Gareth Thomas, who has died aged 71, was a regular face on the television screens and a much respected stage actor, but he became best-known as Roj Blake, the title character in the BBC’s cult sci-fi television series Blake’s 7, which ran from 1978 to 1981.
Thomas appeared on stage in many productions, including Royal Shakespeare productions of Twelfth Night (as Orsino), Othello (as Cassio) and Eugene O’Neill’s Anna Christie (as Matt Burke). He appeared in English Shakespeare Company productions of Henry IV, Parts 1 and 2, and Henry V. Other stage credits included King Lear, Educating Rita, Cat on a Hot Tin Roof, The Crucible and Equus.
On television he was Shem in the ITV sci-fi series Star Maidens (1976) and astrophysicist Adam Brake in the fantasy series Children of the Stones (ITV, 1977). He appeared in Torchwood and Coronation Street, and was Bafta-nominated for his performances in Stocker’s Copper, a 1972 BBC Play for Today set during a Cornish clay miners strike, and Morgan’s Boy (1984), a BBC drama in which he played a Welsh hill farmer whose teenage nephew from Manchester (Martyn Hesford) comes to live with him.
Morgan’s Boy was his favourite television role, but it was Blake’s 7 that won the bigger audiences.
Gareth Thomas (centre) as Roj Blake, with fellow intergalactic renegades Paul Darrow (left) and Michael Keating (right), in Blake's 7
The show was created by Terry Nation, creator of Doctor Who’s Daleks, who later described it as “The Dirty Dozen in space”. Set in the “third century of the second calendar”, the series depicted an Earth under the yoke of a totalitarian galactic federation which drugs its citizens into placid submission. Thomas’s character was the dissident leader of a motley crew of renegades, battling the authorities from the deck of the spacecraft Liberator.
Some derided the show as ridiculous, but it was ahead of its time in characterisation and plot, and its unlikely heroes had dark histories and flawed personalities.
Blake’s 7 proved an instant success, attracting an audience of 10 million viewers. It became a cult classic, partly for its dystopian view of the future, and partly for its wobbly sets and shoestring-budget costumes and special effects. Even when the series ended, its memory was kept alive by fan clubs and conventions.
In fact Thomas, as the title character, only appeared in 28 of the show’s 52 episodes as, after two seasons, he told the producers he had had enough. As a result Blake was declared “Missing in Action” and his intergalactic crew spent the next two series looking for him – finding him in a finale which saw all the main characters killed.
Like many actors who become typecast, Thomas struggled for a while to get good parts, but he remained philosophical: “One episode of Blake’s 7 will have been seen by more people than all the Royal Shakespeare Company shows I’ve done put together. People stop me in the street and say, 'Oi, you know who you used to be don’t you?’ I always answer, 'yes and I still am’.”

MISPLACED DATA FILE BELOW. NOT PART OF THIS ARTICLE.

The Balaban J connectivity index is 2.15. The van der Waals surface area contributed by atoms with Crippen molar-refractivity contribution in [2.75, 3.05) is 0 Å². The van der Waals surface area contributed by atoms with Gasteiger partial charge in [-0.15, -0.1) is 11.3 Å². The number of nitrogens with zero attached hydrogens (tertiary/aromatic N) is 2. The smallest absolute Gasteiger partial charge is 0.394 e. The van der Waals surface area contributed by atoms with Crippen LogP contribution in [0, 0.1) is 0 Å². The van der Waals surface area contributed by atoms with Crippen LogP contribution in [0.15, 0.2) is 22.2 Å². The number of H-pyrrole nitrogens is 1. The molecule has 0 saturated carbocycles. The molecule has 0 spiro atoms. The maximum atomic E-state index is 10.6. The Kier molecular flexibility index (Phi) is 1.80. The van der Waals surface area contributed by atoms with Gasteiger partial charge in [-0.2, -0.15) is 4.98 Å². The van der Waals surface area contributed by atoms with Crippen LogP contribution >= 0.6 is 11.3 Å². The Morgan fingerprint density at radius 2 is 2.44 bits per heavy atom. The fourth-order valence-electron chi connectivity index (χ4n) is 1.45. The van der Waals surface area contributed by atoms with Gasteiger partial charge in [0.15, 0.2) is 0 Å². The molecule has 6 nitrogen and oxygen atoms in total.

Gareth Thomas was born on February 12 1945 in Wales, attended King’s School, Canterbury, and trained at Rada. In later life he recalled being accident-prone as a young actor. In his first professional theatre appearance, his big scene involved walking on stage and opening a door. The door came off its hinges and he had to walk off stage with it. During an early appearance in pantomime, as King Rat, he lost his tail mid-performance.
After making his television debut as Benvolio in Romeo and Juliet in 1965, in 1967 he appeared in Hammer Films' Quatermass and the Pit as the workman who discovers alien skeletons in the Underground.
“They built up this very expensive plaster of Paris tube station wall with real clay carefully put in and the alien skeleton set behind it,” he said. “The director told me to take a pickaxe and hit the top of the clay so that the whole section of wall would fall away. He suggested a rehearsal first, and warned me not to actually hit the thing. So I swung the pick, stopped it dead an inch from the wall ... and the head flew off and smashed the whole thing. There was a moment’s absolute silence broken only by the director yelling 'props’! It took three hours to rebuild.”
Thomas’s other television credits included The Avengers, Z-Cars, Sutherland’s Law, Bergerac, Casualty, Taggart, Heartbeat and Midsomer Murders. On stage in 2010 he gave an acclaimed performance as Ephraim Cabot in Desire Under the Elms at the New Vic Theatre.
In 2012, he reprised his role as Blake in The Big Finish’s audio series Blake’s 7: The Liberator Chronicles. In 2013 he appeared as Brother Cadfael in Middle Ground Theatre Company’s adaption of The Virgin in the Ice by Ellis Peters.
He is survived by his wife, Linda, and a son; a daughter predeceased him.
Gareth Thomas, born February 12 1945, died April 13 2016